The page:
Self-defense is just that: defense. The concept is a non-issue. Enter Jerome Ersland, the Oklahoma City pharmacist who shot Antwun Parker in the head during a botched robbery attempt and, after chasing the second robber out of the pharmacy, returned, retrieved a second gun, then shot the unconscious Parker five more times. [Click here for more.] Ersland was accused of first-degree murder of Parker. And the jury verdict is . . .

Guilty. From NewsOK.com:

Jurors chose life in prison as punishment.

Two female co-workers at Reliable Discount Pharmacy told jurors Ersland was a hero who saved their lives on May 19, 2009. But prosecutors called him an executioner who shot a wounded, unarmed robber five more times after the robber fell to the floor unconscious and was no longer a threat.

Based on the verdict, it’s safe to assume that the court established that Parker was not dead as a result of the first shot to the head. Of course a head-shot brings with it a substantially higher chance of being fatal, if not instantly. But we also know that head-shots are not always fatal, as proven by Representative Giffords, who survived a head-shot at the hands of Jared Lee Loughner.

The Model Penal Code justifies force in self-protection when the actor believes that such force is immediately necessary for the purpose of protecting himself against the use of unlawful force (like armed robbery) and is not required to retreat from his place of work. Usually states have their own take on the Model Penal Code as defined in their individual statutes, but typically work about the same. As for Ersland’s first shot, it was surely justifiable.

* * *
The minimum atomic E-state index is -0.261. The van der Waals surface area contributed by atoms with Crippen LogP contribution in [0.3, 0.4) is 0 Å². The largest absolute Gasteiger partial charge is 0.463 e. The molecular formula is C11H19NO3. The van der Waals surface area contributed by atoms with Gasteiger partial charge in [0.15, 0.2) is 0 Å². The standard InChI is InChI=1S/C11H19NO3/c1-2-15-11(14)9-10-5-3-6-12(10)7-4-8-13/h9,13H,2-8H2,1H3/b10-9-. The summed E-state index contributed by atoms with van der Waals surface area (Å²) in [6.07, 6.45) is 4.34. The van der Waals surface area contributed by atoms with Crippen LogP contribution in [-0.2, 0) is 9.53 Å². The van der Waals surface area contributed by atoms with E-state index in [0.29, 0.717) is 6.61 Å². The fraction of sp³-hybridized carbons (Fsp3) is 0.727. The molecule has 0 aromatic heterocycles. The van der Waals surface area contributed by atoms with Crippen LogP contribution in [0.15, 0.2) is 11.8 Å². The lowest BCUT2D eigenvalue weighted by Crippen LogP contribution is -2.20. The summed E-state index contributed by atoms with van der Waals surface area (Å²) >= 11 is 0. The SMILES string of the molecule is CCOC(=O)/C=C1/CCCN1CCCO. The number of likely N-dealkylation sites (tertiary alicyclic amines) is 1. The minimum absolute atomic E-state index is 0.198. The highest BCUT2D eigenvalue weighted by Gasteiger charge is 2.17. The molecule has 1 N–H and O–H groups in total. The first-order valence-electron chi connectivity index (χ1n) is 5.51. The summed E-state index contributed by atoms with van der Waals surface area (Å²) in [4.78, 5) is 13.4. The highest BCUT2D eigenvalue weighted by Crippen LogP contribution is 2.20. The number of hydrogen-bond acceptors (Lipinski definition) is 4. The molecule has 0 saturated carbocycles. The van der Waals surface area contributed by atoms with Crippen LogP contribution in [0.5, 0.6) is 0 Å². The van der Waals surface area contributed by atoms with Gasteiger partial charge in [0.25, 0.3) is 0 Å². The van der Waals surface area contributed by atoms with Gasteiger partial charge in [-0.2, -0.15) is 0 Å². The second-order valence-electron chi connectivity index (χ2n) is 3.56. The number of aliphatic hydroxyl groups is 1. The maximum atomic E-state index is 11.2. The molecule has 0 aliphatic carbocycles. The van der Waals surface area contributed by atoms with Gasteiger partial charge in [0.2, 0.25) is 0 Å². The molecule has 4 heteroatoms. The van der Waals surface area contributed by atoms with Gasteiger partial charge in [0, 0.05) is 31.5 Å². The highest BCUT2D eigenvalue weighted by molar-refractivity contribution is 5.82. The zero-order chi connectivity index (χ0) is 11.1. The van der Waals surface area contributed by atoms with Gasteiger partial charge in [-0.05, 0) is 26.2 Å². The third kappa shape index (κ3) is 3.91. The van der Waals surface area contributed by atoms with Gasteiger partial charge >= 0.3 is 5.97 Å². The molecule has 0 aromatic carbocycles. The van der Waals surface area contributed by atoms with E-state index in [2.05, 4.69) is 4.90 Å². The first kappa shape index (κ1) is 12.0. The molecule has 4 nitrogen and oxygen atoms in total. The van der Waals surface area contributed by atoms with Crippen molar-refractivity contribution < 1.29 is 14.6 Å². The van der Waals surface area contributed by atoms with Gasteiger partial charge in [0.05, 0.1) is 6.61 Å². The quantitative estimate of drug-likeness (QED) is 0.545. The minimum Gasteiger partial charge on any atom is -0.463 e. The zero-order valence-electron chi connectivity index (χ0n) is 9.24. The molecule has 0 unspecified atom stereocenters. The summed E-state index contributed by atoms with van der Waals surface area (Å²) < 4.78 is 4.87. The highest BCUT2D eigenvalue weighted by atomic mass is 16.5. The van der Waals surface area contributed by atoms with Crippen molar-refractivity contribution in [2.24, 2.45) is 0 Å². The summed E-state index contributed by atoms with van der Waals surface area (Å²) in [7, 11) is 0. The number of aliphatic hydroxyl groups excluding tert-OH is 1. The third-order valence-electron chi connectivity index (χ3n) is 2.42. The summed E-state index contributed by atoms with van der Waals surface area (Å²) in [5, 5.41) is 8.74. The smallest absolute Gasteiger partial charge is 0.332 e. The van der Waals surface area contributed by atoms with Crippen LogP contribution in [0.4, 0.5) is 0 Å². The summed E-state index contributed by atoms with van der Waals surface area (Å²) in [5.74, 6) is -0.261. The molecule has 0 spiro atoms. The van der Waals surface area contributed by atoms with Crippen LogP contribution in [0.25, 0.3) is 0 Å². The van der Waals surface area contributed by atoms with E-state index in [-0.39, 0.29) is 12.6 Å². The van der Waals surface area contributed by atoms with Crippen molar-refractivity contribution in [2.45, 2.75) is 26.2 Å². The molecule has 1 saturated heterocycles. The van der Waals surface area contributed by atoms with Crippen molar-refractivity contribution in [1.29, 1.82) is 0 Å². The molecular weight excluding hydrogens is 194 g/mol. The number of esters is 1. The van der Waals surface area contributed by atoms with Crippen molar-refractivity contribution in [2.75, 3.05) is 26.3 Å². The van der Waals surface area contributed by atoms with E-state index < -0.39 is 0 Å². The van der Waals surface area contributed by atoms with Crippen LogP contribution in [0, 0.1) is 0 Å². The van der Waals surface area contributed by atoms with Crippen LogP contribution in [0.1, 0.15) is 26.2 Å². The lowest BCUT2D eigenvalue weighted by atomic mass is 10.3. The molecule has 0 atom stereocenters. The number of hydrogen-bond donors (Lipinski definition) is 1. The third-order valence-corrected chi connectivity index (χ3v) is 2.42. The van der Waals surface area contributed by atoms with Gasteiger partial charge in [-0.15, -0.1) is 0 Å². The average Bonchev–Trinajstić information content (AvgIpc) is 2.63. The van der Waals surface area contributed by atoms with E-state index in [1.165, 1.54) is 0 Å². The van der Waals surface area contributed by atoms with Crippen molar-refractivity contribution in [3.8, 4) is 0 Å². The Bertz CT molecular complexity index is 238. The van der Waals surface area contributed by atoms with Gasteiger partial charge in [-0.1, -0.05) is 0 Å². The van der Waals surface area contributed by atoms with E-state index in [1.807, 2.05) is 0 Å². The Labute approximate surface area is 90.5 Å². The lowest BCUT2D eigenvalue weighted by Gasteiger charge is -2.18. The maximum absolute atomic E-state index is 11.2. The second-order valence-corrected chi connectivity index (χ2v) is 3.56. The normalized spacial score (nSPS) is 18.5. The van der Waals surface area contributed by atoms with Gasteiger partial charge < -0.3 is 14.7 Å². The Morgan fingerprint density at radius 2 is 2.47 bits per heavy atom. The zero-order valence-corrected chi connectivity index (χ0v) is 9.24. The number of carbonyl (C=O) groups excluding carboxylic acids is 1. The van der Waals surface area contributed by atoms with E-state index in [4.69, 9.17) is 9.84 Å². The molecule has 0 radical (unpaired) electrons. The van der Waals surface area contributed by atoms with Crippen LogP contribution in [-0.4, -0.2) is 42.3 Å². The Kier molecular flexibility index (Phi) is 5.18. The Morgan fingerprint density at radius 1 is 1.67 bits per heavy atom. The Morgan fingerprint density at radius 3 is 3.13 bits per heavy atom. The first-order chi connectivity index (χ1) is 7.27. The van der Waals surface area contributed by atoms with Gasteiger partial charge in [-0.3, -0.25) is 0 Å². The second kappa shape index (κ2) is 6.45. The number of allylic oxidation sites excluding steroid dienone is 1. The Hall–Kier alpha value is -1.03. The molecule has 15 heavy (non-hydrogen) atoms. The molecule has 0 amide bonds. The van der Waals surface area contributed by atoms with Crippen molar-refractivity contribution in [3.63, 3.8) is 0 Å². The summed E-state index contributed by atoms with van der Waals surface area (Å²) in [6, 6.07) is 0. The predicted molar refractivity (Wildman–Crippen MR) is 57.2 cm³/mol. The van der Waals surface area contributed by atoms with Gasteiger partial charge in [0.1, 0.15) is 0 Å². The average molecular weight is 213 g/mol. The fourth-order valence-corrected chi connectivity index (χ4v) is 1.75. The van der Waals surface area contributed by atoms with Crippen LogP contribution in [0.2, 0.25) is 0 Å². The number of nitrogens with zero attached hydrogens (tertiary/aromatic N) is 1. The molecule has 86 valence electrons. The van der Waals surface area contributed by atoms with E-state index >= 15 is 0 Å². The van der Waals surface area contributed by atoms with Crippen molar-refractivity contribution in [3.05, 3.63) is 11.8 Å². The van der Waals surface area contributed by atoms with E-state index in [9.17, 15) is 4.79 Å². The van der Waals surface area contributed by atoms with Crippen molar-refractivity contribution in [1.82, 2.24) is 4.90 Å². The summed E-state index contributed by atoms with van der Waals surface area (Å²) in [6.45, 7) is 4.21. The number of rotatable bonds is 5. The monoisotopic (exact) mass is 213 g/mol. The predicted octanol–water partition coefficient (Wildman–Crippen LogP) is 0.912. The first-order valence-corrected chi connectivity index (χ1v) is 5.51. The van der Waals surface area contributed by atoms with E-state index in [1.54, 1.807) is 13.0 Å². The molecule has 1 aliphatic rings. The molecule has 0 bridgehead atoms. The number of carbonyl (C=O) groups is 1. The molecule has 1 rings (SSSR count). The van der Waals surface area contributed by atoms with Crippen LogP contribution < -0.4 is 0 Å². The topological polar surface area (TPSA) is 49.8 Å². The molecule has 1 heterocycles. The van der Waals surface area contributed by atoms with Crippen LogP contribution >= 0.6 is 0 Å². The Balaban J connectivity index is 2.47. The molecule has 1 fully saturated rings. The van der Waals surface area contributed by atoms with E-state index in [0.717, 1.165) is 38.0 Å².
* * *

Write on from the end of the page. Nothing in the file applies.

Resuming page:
For murder, the Model Penal Code defines it as when someone causes the death of another human being purposely or knowingly.

In a way, Ersland’s situation is pretty straight-forward; he defended himself and others against an immediate threat of death or serious bodily harm. But once Parker was down and unconscious, and the other perp was gone, the pharmacy was all quiet. Parker was no longer an immediate threat and when Ersland turned his back on Parker, retrieved another gun, then shot Parker five more times (regardless of whether Parker was dead or alive at the time).

Ersland at least showed purpose to cause the death of Parker by his conduct. Conduct that was distinctlydifferent from defending against the robbers’ felonious attempted robbery.

Prosecutors told jurors in closing arguments Thursday that the evidence proves Parker never moved again after a shot to the head knocked him to the pharmacy floor. They said Ersland’s own actions prove he didn’t consider the wounded robber a threat when he shot him again

“Boom, boom, boom, boom, boom, an execution,” District Attorney David Prater said.

During the closing arguments, Prater played for jurors again the security camera recordings of the shooting. He stopped it at points, telling jurors the pharmacist turned his back to the downed robber to get a second gun to shoot the robber again.

“It’s a human trait. You don’t turn your back on something you’re afraid of,” Prater said.

No one would want to be sent to prison for murder after using justified force to neutralize a threat. The Ersland case goes to show that anything more than defense only will land you in the Big House.

Don’t let emotions get in the way of making decisions about when, or when not to pull the trigger. If the situation requires, neutralize the threat and that’s all. Remember to be cognizant of immediacy. Don’t turn your back on what could again become a threat, but don’t be an executioner either, as Ersland was found to be.